Guerilla filmmaking is at its most charming in the sweet-’n’-salty Olympic Dreams, a melancholy romance that is a little bit Lost in Translation crossed with a potential first installment of a new Before Sunrise, etc, soap opera, only set at four-year intervals. Which I would love to see.
Olympic athlete Alexi Pappas — a long-distance runner who competed in Rio in 2016 — was invited to the 2018 Olympic Winter Games in Pyeongchang as part of the IOC’s Artist-in-Residence program to make a series of short films about life in the athletes’ village. She brought along her husband, filmmaker Jeremy Teicher (they’d previously made 2017’s Tracktown, about *ahem* an Olympic runner, which you can watch on Amazon Prime [US|UK]), and actor and comedian Nick Kroll (The Secret Life of Pets 2, The House). They ended up making a delightful and delicately observed feature, shot in the two-week span of the Games, with Teicher serving as director as well as his own nimble crew, using a script improvised by the three of them. And shot, of course, in the wild midst of an Olympics fortnight.
And so we are graced with the bittersweet tale of Ezra (Kroll), a volunteer dentist — (!) who knew there was such a thing at the Olympics, and yet it makes perfect sense — and Penelope (Pappas), a crosscountry skier. Her event is on the first day of the Games, which leaves her adrift in the weeks after, plus she’s feeling isolated and alone. He’s “on a break” from his fiancée and so also feeling a bit lonely. They find each other, rather randomly and accidentally; there’s no meet-cute here, just several awkward stumblings through trying to make a connection with someone, anyone, in this strange place that throws people from all over the world together in a moment of drama and excitement, but also a moment of vulnerability.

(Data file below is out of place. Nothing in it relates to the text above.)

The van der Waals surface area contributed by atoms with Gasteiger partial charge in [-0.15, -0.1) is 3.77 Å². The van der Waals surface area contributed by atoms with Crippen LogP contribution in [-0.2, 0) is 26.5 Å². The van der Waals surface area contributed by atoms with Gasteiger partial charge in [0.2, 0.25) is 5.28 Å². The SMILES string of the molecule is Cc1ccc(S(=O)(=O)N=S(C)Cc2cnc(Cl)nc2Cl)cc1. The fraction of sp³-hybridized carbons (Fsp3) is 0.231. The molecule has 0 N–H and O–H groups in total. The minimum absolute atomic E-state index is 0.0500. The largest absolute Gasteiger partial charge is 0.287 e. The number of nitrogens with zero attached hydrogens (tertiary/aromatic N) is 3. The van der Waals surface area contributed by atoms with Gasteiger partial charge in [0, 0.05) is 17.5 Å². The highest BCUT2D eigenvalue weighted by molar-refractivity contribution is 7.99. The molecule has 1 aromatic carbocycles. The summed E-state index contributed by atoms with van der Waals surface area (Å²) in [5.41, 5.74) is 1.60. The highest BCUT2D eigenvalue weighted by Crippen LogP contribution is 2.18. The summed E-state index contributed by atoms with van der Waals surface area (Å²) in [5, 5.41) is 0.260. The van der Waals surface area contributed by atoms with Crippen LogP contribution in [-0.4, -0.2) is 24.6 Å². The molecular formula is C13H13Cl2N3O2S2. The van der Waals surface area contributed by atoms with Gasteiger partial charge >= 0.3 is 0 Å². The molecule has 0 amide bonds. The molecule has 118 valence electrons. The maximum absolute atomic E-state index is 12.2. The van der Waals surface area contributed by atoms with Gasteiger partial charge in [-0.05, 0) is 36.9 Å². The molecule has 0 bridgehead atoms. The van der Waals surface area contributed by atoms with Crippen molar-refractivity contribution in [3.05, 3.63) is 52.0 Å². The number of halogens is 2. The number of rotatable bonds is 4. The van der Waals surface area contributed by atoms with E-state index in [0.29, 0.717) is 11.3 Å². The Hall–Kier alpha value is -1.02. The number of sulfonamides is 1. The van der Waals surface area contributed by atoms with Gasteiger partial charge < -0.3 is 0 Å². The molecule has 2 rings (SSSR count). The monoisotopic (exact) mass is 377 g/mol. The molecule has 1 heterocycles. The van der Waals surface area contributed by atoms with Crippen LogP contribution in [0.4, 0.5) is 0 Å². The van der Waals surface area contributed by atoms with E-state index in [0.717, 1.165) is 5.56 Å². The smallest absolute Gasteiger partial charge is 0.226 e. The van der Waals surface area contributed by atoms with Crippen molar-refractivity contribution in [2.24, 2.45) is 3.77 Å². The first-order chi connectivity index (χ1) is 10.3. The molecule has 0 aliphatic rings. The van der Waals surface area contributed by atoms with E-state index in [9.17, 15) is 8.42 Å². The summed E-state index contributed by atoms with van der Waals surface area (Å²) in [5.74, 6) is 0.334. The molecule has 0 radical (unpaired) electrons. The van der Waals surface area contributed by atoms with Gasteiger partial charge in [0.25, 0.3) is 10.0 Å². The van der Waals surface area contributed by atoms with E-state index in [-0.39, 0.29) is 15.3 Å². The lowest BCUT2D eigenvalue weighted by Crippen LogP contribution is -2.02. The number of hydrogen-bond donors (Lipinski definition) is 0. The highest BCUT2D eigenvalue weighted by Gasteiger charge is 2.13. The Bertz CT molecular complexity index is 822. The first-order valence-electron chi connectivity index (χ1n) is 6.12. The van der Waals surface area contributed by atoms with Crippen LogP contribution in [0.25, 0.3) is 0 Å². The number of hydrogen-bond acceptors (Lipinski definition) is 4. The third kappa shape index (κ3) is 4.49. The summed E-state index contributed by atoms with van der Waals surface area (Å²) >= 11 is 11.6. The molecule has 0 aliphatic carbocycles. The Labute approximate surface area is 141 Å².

For what comes next? What does it mean to achieve your dream, especially at such a young age? Everyone else onscreen, everyone Penelope and Ezra interact with, is a real athlete who was competing in 2018… and they’re all so achingly young, and basically playing themselves, at a glorious physical peak but also at an uneasy psychological moment, as plenty of them are willing to confess, or to skate around confessing in a way that nevertheless lets you see their terror. If nothing else, this is a fascinating and intimate insider-y look at life in an Olympic village the likes of which we haven’t seen before, one that Pappas, as a recent Olympian, has a unique perspective on.
But then there’s Ezra, who is 15 years older than Penelope — she’s 22; he’s 37 — and that’s a little icky at first. But the age gap is an acknowledged thing here, unlike so many other movies presented to us as comparatively easy romances even while there are too many years between a couple. The different stages they are at in their lives is a genuine a barrier to any relationship Ezra and Penelope might forge. And yet they find some common ground anyway. This is infinitely more interesting than movies that ignore that.
There is a documentary sensibility to Olympic Dreams, a byproduct of its on-the-fly production, that’s only a good thing. The feeling that we are watching something that wasn’t consciously concocted only adds to its authenticity. I was initially leery of this movie’s “first feature shot in an Olympic Village” gimmick, but it transcends that in all possible ways.